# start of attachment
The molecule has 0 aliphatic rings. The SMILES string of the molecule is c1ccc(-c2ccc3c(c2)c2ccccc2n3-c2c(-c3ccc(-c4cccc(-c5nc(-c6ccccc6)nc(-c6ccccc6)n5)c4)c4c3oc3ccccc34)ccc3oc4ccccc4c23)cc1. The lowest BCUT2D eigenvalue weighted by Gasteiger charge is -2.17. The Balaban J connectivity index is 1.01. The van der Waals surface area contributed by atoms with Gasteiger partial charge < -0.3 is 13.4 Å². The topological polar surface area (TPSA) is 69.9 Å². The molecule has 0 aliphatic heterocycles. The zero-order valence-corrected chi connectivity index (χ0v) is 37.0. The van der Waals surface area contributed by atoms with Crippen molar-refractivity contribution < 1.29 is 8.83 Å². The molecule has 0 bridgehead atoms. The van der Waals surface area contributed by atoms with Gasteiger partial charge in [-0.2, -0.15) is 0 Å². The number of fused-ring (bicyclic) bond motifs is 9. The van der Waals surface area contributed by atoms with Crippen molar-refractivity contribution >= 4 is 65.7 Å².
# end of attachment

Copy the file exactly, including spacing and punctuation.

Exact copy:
The molecule has 0 aliphatic rings. The SMILES string of the molecule is c1ccc(-c2ccc3c(c2)c2ccccc2n3-c2c(-c3ccc(-c4cccc(-c5nc(-c6ccccc6)nc(-c6ccccc6)n5)c4)c4c3oc3ccccc34)ccc3oc4ccccc4c23)cc1. The lowest BCUT2D eigenvalue weighted by Gasteiger charge is -2.17. The Balaban J connectivity index is 1.01. The van der Waals surface area contributed by atoms with Gasteiger partial charge < -0.3 is 13.4 Å². The topological polar surface area (TPSA) is 69.9 Å². The molecule has 0 aliphatic heterocycles. The zero-order valence-corrected chi connectivity index (χ0v) is 37.0. The van der Waals surface area contributed by atoms with Crippen molar-refractivity contribution < 1.29 is 8.83 Å². The molecule has 0 bridgehead atoms. The van der Waals surface area contributed by atoms with Gasteiger partial charge in [-0.2, -0.15) is 0 Å². The number of fused-ring (bicyclic) bond motifs is 9. The van der Waals surface area contributed by atoms with Crippen molar-refractivity contribution >= 4 is 65.7 Å².